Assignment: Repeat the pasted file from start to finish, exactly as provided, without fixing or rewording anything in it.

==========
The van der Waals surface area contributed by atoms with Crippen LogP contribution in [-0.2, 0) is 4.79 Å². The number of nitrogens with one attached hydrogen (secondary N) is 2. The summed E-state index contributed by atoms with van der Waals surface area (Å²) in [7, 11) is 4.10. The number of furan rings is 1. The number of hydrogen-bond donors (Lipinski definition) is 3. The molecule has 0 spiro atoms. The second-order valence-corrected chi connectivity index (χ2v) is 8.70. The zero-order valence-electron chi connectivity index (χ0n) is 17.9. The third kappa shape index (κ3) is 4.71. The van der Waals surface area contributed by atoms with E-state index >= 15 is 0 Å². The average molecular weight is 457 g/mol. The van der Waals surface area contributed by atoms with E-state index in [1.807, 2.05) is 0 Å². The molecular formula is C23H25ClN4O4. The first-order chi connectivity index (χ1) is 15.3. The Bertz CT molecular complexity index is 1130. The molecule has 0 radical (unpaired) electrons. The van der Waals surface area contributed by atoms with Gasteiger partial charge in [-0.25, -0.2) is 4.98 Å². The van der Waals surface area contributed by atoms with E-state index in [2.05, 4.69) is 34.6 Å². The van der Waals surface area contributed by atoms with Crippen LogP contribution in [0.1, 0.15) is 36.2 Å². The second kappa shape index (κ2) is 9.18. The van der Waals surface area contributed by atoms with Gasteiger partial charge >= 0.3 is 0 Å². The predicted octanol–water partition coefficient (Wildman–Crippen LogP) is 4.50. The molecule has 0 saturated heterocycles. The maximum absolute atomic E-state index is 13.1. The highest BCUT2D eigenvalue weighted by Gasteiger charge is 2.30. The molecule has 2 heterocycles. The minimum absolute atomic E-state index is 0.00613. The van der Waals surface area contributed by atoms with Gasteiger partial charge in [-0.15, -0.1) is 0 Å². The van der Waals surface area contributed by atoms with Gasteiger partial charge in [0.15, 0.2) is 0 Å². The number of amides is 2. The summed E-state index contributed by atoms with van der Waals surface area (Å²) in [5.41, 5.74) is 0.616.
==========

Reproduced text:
The van der Waals surface area contributed by atoms with Crippen LogP contribution in [-0.2, 0) is 4.79 Å². The number of nitrogens with one attached hydrogen (secondary N) is 2. The summed E-state index contributed by atoms with van der Waals surface area (Å²) in [7, 11) is 4.10. The number of furan rings is 1. The number of hydrogen-bond donors (Lipinski definition) is 3. The molecule has 0 spiro atoms. The second-order valence-corrected chi connectivity index (χ2v) is 8.70. The zero-order valence-electron chi connectivity index (χ0n) is 17.9. The third kappa shape index (κ3) is 4.71. The van der Waals surface area contributed by atoms with E-state index >= 15 is 0 Å². The average molecular weight is 457 g/mol. The van der Waals surface area contributed by atoms with E-state index in [1.807, 2.05) is 0 Å². The molecular formula is C23H25ClN4O4. The first-order chi connectivity index (χ1) is 15.3. The Bertz CT molecular complexity index is 1130. The molecule has 0 radical (unpaired) electrons. The van der Waals surface area contributed by atoms with Gasteiger partial charge in [-0.25, -0.2) is 4.98 Å². The van der Waals surface area contributed by atoms with E-state index in [2.05, 4.69) is 34.6 Å². The van der Waals surface area contributed by atoms with Crippen LogP contribution in [0.1, 0.15) is 36.2 Å². The second kappa shape index (κ2) is 9.18. The van der Waals surface area contributed by atoms with Gasteiger partial charge >= 0.3 is 0 Å². The predicted octanol–water partition coefficient (Wildman–Crippen LogP) is 4.50. The molecule has 0 saturated heterocycles. The maximum absolute atomic E-state index is 13.1. The highest BCUT2D eigenvalue weighted by Gasteiger charge is 2.30. The molecule has 2 heterocycles. The minimum absolute atomic E-state index is 0.00613. The van der Waals surface area contributed by atoms with Gasteiger partial charge in [-0.15, -0.1) is 0 Å². The van der Waals surface area contributed by atoms with Gasteiger partial charge in [0.15, 0.2) is 0 Å². The number of amides is 2. The summed E-state index contributed by atoms with van der Waals surface area (Å²) in [5.41, 5.74) is 0.616.